Society for Social Work and Research

Sixteenth Annual Conference Research That Makes A Difference: Advancing Practice and Shaping Public Policy
11-15 January 2012 I Grand Hyatt Washington I Washington, DC

16073 Youth Substance Use and Changes In Parental Monitoring Over Middle School

Friday, January 13, 2012: 11:00 AM
Burnham (Grand Hyatt Washington)
* noted as presenting author
Melissa Lippold, MA/MPP, Graduate Student, The Pennsylvania State University at University Park, State College, PA
Mark Greenberg, PhD, Bennett Chair of Prevention Research, Director Prevention Research Center, Pennsylvania State University, University Park, University Park, PA
Linda M. Collins, PhD, Director, Methodology Center, The Pennsylvania State University at University Park, State College, PA
Background: Low levels of parental monitoring, the extent to which parents track youth activities, has been consistently associated with high rates of youth problem behavior (Crouter & Head, 2002). However, measurement issues have made it difficult to identify which specific combinations of parent and youth monitoring behaviors may be protective against problem behavior and little is known about how effective parental monitoring changes during early adolescence. This longitudinal study uses latent transition analysis (LTA) to (1) identify emergent patterns of monitoring used in families during middle school; (2) investigate the stability of these patterns from Grade 6-8, and (3) explore how youth substance use relates to changes in monitoring patterns.

Methods: Using a sample of 536 rural youth and their mothers, we fit a series of LTA models using parent and youth reports of the following monitoring behaviors: parent active efforts to monitor (where parents ask youth for information and set rules), parental supervision of youth (where parents observe youth activities), parental knowledge of youth activities (what parents know about the whereabouts and activities of youth), youth disclosure of information (what information youth share with their parents) and parent-youth communication. Each measure was coded “high” or “low.” We investigated if changes in these monitoring patterns were associated with substance use by introducing covariates into the LTA model.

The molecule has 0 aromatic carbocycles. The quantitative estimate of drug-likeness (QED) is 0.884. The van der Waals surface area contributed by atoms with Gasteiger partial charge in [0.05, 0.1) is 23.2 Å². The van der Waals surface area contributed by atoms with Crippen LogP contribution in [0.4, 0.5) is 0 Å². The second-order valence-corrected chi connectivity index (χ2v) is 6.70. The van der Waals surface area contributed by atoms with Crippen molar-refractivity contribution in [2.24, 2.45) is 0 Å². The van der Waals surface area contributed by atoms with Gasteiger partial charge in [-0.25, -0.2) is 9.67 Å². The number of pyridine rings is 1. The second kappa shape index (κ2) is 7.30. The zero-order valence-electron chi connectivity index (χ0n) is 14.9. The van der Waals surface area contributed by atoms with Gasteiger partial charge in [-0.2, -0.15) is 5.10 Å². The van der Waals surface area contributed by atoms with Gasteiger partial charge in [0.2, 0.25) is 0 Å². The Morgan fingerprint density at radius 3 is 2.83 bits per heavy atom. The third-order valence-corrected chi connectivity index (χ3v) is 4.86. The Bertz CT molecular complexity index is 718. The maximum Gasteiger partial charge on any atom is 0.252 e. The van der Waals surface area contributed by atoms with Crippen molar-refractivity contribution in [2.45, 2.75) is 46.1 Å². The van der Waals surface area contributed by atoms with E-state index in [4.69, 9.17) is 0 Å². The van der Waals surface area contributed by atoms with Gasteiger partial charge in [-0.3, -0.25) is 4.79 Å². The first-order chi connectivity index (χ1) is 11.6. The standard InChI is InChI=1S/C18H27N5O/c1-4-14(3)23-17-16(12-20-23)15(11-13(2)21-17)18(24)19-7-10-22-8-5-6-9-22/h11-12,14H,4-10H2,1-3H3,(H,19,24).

Results: The model suggested that the following six patterns represent the data: High Monitors (families were likely to report high levels of all monitoring behaviors), Communication-Reliant (families were likely to use high levels of all strategies except supervision), Supervision-Reliant (a high likelihood of using high amounts of supervision but a low or average likelihood of using all other monitoring strategies), Over-Estimators (youth reported a low probability of using all monitoring behaviors but mothers a high probability), Under-Estimators (mothers reported a low probability of using monitoring behaviors but youth a high probability), Low-Monitors (families reported they are unlikely to use high levels of all monitoring behaviors). Low Monitors were very stable across time; 98% of dyads in this status in Grade 6 remained in Grade 8. The initiation of alcohol use, smoking, and marijuana significantly predicted changes between monitoring patterns, and increased the odds of transitions into the Low Monitors from other patterns (relative to a reference group). Substance use initiation decreased the odds of transitions from the High Monitors to Communication-Reliant.

Implications: This study sheds light on how patterns of monitoring behaviors may change over the adolescent period and how these changes relate to substance use. Most changes in monitoring over middle school reflect reductions in monitoring strategies. Reductions in supervision only were not linked to problem behavior. However, reductions that included declines in communication, knowledge, and disclosure may be associated with increased risk of youth substance use. Many interventions encourage parents to maintain high amounts of control and solicit information from youth (Dishion et al., 2003). Our study suggests that maintaining high levels of communication and knowledge may be also be important in preventing substance use during the middle school period.

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